Difference between VMware VMFS and NFS Datastores

Difference between VMware VMFS and NFS Datastores

To discuss this subject, we need to understand NFS (Network File System) and VMFS (Virtual Machine File System) are different File Systems. NFS is a file level file system, and VMFS is a block level file system.

NFS, VMFS (here is included LUNs/Disks), vSAN and recently VVols (Virtual Volumes) are the type of Datastores that we can use in VMware.
A brief history of NFS and VMFS file systems.

NFS (Network File System)

NFS is a network file system that exists since 1984 and was developed by SUN Microsystems, and initial was only build and use for UNIX base.

Since 1984 there were many changes in the NFS. Version 1 used only internally in SUN development and then new version 2 had some changes and was starting spread out for other UNIX and Linux servers.

Middle 90’s NFS v3 arrives, and support for 64-bit file sizes and offsets and can now handle files larger than 2GB. NFS v3 extends to more UNIX/Linux servers and now also to NAS with storage vendors implementing NFS technology on their systems.

Mainly adopted by NetApp, a significant contributor that develop with SUN the next NFS version.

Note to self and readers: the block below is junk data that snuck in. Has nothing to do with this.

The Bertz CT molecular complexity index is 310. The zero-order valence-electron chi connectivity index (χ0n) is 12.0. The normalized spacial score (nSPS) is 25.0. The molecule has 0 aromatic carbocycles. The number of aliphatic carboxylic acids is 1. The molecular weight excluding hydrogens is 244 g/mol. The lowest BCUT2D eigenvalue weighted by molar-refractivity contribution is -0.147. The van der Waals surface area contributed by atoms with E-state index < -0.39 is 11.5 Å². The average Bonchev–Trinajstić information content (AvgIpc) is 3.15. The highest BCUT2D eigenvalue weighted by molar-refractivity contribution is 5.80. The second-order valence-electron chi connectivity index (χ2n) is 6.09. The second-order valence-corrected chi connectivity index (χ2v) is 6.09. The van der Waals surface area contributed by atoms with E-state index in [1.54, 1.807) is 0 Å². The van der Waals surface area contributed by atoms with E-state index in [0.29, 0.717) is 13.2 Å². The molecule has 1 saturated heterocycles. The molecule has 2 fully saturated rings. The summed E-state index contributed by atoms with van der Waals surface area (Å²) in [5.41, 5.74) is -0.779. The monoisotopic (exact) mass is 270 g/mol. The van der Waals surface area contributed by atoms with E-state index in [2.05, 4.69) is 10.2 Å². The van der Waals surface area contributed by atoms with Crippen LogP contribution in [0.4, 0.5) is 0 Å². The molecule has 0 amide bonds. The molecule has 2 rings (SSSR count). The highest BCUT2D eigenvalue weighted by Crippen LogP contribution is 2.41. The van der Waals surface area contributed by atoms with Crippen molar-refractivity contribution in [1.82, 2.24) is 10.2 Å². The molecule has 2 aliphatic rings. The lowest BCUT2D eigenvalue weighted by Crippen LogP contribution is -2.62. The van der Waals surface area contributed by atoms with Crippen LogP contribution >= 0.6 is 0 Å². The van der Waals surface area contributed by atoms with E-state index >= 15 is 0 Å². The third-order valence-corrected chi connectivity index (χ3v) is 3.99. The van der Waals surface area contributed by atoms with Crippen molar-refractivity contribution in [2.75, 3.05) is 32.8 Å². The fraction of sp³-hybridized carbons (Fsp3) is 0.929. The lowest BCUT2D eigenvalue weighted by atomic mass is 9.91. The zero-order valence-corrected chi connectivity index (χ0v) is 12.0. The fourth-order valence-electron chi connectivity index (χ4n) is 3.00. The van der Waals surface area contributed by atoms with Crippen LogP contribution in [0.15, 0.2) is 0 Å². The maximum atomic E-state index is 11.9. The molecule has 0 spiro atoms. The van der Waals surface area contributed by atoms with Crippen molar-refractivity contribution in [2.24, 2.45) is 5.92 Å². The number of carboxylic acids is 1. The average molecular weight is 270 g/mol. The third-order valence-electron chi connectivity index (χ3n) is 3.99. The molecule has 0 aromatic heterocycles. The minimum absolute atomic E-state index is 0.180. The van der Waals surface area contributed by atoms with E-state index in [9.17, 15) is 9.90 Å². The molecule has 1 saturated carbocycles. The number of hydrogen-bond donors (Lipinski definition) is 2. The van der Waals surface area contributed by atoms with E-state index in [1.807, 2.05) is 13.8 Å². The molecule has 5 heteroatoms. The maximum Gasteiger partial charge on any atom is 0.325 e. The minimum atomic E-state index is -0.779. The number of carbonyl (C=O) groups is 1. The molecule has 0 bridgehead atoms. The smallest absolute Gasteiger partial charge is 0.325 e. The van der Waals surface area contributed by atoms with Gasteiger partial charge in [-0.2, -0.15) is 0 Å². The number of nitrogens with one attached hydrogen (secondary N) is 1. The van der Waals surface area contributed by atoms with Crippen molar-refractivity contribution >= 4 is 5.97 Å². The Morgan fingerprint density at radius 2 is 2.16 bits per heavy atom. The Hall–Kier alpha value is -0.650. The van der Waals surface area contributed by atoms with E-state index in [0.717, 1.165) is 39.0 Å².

That is also when Windows systems are starting using NFS with Server Message Block [SMB], also known as CIFS.

Main version changes:

  • NFSv4
    1. TCP over IPv4 is now used as a standard
    2. Was ratified as an Internet standard, described in RFC -3530
    3. Client/server interactions are done using the GSS-API framework. Adding three security mechanisms to NFSv4: Kerberos, LIPKEY, and SPKM-3
    4. Exported pseudo-file system on the server is mountable as a single common root on the client


  • One of the most significant changes in v4.1 was adding multipath, by introducing better performance and availability through load balancing and multipathing
  • Kerberos and thus non-root user authentication are now supported.
  • Parallel NFS (pNFS) support
  • Directory Delegation and other file types
  • Improved compatibility with Microsoft Windows for Access Control Lists (ACLs)
  • LIPKEY and SPKM-3 are no longer required security mechanisms
  • Firewall-friendly single port operations
  • Replication and migration facilities
  • Support for parallelism and data striping

Important Note: With NFSv4.1 VMware doesn’t support these features:

  1. Storage I/O control
  2. Site Recovery Manager
  3. Storage DRS


(version still in discussion and still in development, even some of the features are already implemented)

  • Server-Side Clone and Copy
  • Application Input/Output (I/O) Advise
  • Sparse Files
  • Space Reservation
  • Application Data Block (ADB) Support
  • Labeled NFS
  • Layout Enhancements

Main Source: IETF

In vCenter when selecting an NFS Datastore, we can also check some of the above changes between versions.VMware-VMFS-and-NFS-Datastores